Stem Cell Research
Traumatic injuries lead to significant morbidity and mortality, particularly among children, adolescents, and young adults. More specifically, traumatic brain injury (TBI) contributes to half of all trauma-related deaths and frequent, devastating prolonged morbidity, imposing a huge economic impact on individuals and society. There is no current treatment to reverse the cellular destruction associated with TBI. Cellular therapy is a burgeoning field of experimental treatment that has shown promise in the management of many diseases, including TBI. The overarching objective of our clinical, translational, and basic science program is to explore the therapeutic potential of cellular therapy for traumatic brain injury.
We use a controlled cortical impact (CCI) injury rat model of TBI. After cellular injection, the rats are tested for improvements in motor and cognitive function. Cellular changes in the rat brain are then identified through magnetic resonance imaging and immunohistochemistry. We have the ability to isolate and characterize various stem and progenitor cell populations, including rat mononuclear cells (rMNC), rat mesenchymal stem cells (rMSC), rat hematopoietic stem cells (rHSC), and rat multipotent adult progenitor cells (rMAPC). In addition, we collaborate with other labs to obtain rat neural stem cells (rNSC) and human mesenchymal stem cells (hMSC).
We have numerous specific areas of ongoing investigation. Overall, we hope to gain insight into the therapeutic potential of the various stem cell populations mentioned above. In addition, we hope to better characterize the optimal route(s) of administration, as well as optimal cell number. More specifically, given the increasing evidence that cellular death continues over a significant period of time, we are studying delayed cellular therapies for TBI. Most traumatically injured patients suffer concomitant injuries, so we will study the differential migration of cells to various organs in a “poly-trauma” model (combining TBI with hemorrhagic shock, pulmonary contusion, etc). In order to increase our understanding of processes at the cellular level, we will continue to better characterize our cells through flow cytometry and immunocytology. We also study the microenvironment interactions between transplanted and native cells, including co-culture work and incubation of cells with TBI extract.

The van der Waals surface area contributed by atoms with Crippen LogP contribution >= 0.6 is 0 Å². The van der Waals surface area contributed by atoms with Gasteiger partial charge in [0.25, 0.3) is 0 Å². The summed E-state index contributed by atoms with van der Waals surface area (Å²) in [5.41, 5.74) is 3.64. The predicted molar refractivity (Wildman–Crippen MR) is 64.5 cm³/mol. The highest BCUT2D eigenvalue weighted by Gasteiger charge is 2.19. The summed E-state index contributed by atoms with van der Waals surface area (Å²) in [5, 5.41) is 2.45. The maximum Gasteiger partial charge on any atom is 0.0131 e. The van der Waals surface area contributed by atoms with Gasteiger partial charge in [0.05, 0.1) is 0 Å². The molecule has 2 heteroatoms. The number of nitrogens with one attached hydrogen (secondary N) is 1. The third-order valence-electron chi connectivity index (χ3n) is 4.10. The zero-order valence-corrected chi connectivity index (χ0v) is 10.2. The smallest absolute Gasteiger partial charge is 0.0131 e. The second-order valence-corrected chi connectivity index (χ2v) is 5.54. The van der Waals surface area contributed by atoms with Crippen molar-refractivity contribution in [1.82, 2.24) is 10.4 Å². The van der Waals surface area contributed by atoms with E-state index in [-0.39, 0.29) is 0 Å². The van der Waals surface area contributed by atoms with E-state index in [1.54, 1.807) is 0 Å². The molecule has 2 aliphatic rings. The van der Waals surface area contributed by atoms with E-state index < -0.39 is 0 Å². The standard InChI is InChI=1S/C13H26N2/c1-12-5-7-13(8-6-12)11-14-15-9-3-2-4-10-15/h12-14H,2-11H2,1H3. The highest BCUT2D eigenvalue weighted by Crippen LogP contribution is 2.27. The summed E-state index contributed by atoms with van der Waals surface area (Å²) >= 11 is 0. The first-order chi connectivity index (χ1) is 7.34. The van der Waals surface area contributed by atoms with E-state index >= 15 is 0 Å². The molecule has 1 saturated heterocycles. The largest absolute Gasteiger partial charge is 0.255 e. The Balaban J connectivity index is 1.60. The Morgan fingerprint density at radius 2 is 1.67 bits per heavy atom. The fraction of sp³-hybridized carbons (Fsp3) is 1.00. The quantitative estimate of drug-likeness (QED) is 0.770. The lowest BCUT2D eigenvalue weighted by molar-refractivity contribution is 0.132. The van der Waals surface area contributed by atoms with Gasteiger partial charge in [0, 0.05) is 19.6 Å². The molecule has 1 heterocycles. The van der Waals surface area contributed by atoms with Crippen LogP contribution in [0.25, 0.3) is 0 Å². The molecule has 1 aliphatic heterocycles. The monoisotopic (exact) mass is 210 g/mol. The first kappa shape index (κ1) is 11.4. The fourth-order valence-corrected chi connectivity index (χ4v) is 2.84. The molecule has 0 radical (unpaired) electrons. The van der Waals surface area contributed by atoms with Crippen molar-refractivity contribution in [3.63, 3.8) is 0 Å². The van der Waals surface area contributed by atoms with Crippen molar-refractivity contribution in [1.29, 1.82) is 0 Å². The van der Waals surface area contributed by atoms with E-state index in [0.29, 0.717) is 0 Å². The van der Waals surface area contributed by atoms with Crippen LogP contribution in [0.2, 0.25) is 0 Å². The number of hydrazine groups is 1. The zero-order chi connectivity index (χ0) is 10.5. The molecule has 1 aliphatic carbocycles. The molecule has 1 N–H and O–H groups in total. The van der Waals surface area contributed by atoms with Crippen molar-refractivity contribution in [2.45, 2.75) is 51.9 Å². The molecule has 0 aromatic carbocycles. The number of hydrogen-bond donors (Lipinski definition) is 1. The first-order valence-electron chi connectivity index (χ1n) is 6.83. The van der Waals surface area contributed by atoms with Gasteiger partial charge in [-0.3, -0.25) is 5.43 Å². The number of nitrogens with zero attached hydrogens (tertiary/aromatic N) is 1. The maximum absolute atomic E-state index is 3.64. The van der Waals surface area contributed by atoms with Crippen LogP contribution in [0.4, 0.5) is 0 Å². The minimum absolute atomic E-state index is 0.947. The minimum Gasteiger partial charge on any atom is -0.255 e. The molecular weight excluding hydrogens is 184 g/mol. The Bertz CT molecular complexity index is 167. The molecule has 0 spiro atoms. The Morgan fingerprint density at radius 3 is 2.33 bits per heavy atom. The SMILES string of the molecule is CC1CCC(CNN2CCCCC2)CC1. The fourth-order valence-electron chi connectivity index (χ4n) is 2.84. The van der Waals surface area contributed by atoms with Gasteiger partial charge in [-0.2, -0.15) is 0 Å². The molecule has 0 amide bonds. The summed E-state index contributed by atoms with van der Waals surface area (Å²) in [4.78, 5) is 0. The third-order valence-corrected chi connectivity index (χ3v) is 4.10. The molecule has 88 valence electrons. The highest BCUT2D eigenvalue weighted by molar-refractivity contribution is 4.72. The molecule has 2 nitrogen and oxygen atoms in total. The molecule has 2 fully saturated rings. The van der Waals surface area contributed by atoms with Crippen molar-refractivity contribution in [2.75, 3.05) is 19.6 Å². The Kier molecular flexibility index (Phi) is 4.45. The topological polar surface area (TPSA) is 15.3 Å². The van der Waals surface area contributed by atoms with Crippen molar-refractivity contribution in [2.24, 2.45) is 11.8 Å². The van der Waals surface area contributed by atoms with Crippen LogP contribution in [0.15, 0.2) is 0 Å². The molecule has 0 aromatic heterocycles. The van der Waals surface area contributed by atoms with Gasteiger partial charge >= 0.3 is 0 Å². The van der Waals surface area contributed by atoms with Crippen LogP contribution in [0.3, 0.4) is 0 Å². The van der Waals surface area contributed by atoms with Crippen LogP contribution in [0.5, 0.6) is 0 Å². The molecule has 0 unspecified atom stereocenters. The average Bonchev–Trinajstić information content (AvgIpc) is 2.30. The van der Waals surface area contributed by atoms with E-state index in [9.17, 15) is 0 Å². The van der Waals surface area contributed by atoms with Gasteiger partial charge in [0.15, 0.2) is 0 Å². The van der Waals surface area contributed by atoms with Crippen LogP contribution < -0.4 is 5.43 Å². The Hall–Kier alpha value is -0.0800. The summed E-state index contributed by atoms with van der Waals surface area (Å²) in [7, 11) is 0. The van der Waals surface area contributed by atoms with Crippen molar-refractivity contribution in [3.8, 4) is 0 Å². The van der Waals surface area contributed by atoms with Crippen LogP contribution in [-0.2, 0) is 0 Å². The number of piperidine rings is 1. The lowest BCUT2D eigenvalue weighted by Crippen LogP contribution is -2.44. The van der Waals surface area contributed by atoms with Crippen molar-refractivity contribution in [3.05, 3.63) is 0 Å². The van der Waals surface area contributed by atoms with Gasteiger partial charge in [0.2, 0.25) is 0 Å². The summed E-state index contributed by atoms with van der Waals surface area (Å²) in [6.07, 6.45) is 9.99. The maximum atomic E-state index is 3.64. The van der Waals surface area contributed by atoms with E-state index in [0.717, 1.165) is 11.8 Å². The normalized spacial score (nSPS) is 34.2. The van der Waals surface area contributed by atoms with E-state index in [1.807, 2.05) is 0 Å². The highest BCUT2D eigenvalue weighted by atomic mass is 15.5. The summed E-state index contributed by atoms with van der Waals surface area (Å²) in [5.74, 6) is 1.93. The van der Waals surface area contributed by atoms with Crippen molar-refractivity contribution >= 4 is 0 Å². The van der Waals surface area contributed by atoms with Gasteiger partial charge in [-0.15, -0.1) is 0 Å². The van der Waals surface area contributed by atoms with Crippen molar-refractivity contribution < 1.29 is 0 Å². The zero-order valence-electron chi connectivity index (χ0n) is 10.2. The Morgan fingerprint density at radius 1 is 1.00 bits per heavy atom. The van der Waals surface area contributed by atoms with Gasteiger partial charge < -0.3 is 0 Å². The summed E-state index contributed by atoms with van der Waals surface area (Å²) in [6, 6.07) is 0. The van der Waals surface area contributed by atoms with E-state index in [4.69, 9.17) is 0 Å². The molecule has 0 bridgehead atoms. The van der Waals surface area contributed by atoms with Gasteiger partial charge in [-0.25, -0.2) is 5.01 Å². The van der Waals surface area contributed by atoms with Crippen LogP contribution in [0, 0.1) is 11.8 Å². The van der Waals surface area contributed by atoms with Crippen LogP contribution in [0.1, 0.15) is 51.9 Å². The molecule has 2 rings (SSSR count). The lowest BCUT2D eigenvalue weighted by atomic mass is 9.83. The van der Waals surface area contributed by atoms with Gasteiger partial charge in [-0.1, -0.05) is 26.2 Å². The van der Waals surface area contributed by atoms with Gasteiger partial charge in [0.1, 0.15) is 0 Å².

– Charles S. Cox Jr. MD
Stem Cell Therapy
Safety of Autologous Stem Cell Treatment
Traumatic Brain Injury in Children
A phase I clinical trial
We initiated a phase I clinical trial in 2006, evaluating the use of autologous bone marrow derived mononuclear cells to treat children with isolated severe traumatic brain injury (TBI). The study has completed enrollment of 10 patients in early 2009. The trial is registered on www.clinicaltrials.gov and performed under FDA IND RB 12620. This is a collaborative effort between leading institutions in the Texas Medical Center including The University of Texas Medical School at Houston, Memorial Hermann Children’s Hospital, MD Anderson Children’s Cancer Hospital, and The Center for Cell and Gene Therapy (CAGT) at Baylor College of Medicine. Pediatric patients (age 5-14) with a post-resuscitation Glascow Coma Score (GCS) between 5 and 8 are identified and further evaluated. Inclusion criteria also include consent within 24 hours of injury and the ability of child and caretaker to speak English (necessary for future neuropsychiatric testing). After consent is obtained, cells are obtained via bone marrow aspiration (3 ml/kg of body weight). The mononuclear cell fraction is isolated at the CAGT and 6 million cells/kg are then infused intravenously.
The safety of the therapy is determined by monitoring cerebral and systemic hemodynamics during harvest and infusion, neurologic events (seizures, change in GCS, CVA), infectious morbidity, and secondary organ injury (particularly pulmonary and hepatic). Late outcomes are determined using Glasgow Outcomes Scale Scores (GOS), and a battery of functional outcome measures. This phase I trial will answer the question of safety with intravenous administration of autologous bone marrow cells. Additionally, comparison of this small cohort with matched controls may offer limited insight into the efficacy of cell therapy for TBI and will open the door for larger clinical trials investigating optimal treatment strategy (cell number, cell type, delivery timing, delivery route, etc) and overall efficacy. This study was presented at the Congress of Neurological Surgeons in New Orleans in October, 2009.
Phase I Clinical Trials in the immediate investigative pipeline include:
Autologous, human umbilical cord blood, mononuclear cell infusions for the sub-acute treatment of TBI.
Pre-clinical studies are investigating the role of heterologous cellular therapies for TBI.